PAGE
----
- NAG Fortran, Graphics & C Libraries — the CHEST/NAG agreement was renewed in July 2000 to cover the NAG Libraries until July 2005. The NAG Libraries are also funded under the Site Licence Scheme.
OUCS offers a very cost-effective maintenance service for the Ethernet network hardware used by most departments and colleges, which has continued to expand during the year. It utilises a board-replacement arrangement, so that networks can be restored rapidly and then the boards repaired, if appropriate, off-line. Details can be found at /network/lan/
This service (NSMS) is a facilities management service that has been established to meet a growing demand in Departments and Colleges for managed Client/Server networks. The Service draws on the expertise that OUCS staff have with PCs, Macs and network servers, particularly Novell Netware, Windows NT, Sun Solaris and Linux servers. The NSMS staff set up, update, and troubleshoot file servers, supporting Windows / Windows 95 & 98 / Windows NT/2000, DOS and Macintosh applications, on a Departmental or College network. The service will also support the configuration of workstations which are either stand alone, or connected to the University's network and possibly to a fileserver. The expertise of the support staff enables them to provide a high level of service at a price far below other alternatives. The NSMS staff work closely with existing IT staff within the department or college, and, by taking on responsibility for critical central services, free them to deal with other pressing issues. Details of all these services can be seen at /nsms/.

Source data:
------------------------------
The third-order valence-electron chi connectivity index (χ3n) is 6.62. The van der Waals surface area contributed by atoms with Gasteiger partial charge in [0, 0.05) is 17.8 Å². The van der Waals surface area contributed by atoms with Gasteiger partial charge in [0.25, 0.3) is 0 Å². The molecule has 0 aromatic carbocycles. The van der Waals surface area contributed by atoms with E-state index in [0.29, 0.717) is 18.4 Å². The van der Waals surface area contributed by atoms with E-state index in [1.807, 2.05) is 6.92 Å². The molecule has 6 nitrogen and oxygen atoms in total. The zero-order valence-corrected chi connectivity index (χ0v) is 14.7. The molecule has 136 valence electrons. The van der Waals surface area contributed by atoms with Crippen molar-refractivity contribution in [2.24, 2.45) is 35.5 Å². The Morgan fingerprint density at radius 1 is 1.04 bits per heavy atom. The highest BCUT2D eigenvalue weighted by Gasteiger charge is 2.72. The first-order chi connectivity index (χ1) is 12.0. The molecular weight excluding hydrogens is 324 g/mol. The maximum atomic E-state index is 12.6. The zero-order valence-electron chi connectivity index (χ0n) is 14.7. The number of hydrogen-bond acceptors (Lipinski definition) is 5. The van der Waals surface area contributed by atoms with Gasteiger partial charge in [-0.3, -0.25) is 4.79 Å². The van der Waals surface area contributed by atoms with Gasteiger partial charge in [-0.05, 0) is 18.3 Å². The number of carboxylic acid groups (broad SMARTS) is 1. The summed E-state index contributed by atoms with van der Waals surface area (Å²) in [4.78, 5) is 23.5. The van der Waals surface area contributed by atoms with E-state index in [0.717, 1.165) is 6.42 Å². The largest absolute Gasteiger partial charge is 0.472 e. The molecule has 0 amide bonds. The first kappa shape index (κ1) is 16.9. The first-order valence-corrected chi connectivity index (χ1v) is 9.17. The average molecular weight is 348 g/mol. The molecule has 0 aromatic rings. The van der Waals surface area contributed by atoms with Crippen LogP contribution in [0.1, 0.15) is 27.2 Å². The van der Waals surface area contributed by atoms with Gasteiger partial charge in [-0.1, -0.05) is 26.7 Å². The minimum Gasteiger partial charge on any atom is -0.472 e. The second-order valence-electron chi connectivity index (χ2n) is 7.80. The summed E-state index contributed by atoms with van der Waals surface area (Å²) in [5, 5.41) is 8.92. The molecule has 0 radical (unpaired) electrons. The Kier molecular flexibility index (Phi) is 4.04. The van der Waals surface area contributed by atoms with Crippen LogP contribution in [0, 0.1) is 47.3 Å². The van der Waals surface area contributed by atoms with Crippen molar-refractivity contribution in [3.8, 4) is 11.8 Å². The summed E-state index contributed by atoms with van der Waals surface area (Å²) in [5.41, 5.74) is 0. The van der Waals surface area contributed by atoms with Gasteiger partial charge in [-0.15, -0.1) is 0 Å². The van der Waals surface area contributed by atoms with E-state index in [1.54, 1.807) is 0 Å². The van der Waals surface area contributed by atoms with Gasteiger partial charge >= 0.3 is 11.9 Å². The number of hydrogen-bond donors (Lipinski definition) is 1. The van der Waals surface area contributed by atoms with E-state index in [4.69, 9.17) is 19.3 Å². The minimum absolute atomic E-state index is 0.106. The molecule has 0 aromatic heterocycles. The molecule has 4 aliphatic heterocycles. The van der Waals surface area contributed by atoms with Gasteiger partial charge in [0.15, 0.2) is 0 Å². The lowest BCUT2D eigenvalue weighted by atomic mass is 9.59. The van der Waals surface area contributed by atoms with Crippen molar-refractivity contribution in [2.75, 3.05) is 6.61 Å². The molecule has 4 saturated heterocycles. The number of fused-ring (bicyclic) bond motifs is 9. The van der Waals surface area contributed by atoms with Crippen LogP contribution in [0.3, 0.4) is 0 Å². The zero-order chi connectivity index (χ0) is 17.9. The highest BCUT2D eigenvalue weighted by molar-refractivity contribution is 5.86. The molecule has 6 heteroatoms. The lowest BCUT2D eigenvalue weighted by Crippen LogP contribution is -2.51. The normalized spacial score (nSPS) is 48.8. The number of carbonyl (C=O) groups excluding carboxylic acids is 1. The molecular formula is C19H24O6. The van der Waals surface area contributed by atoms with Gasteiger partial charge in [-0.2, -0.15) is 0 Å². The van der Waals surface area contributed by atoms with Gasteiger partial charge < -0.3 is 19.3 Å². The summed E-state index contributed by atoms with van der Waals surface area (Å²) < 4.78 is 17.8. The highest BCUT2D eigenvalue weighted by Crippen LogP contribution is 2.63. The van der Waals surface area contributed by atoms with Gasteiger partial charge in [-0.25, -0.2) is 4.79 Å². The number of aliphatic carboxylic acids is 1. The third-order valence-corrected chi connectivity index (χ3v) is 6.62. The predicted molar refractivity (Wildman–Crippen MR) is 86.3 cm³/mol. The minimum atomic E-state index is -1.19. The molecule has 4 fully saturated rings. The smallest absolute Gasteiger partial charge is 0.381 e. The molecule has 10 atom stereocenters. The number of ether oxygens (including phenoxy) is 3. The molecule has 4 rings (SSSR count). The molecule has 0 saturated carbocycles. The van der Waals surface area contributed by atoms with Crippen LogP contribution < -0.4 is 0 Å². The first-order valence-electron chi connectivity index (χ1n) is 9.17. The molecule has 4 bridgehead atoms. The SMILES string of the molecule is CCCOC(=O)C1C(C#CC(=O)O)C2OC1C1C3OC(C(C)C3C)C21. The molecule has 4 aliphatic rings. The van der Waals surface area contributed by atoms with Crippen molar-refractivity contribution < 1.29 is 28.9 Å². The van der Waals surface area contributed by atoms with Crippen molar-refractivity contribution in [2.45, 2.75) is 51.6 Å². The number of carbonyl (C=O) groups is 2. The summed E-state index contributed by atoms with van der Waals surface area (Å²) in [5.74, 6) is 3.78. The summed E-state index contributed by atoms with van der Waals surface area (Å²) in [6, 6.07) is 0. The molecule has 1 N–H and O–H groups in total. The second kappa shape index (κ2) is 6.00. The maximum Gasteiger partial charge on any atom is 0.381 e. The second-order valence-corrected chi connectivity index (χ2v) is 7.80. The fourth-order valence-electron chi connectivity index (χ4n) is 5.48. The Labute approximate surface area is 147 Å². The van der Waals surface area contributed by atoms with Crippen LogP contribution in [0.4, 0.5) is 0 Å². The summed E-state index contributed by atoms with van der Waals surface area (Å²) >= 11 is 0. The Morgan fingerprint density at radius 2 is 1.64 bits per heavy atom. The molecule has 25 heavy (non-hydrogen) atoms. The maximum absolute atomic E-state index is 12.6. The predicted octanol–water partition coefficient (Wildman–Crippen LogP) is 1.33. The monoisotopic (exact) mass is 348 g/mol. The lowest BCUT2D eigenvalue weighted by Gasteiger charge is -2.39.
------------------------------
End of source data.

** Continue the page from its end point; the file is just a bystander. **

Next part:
NSMS must charge for its services. The fees charged are very modest by commercial standards as they do not include full cost recovery or profit. The basic server management service is subsidised by the General Board for humanities faculty users, since they have not been funded to enable the level of cost associated with these specialist services to be met.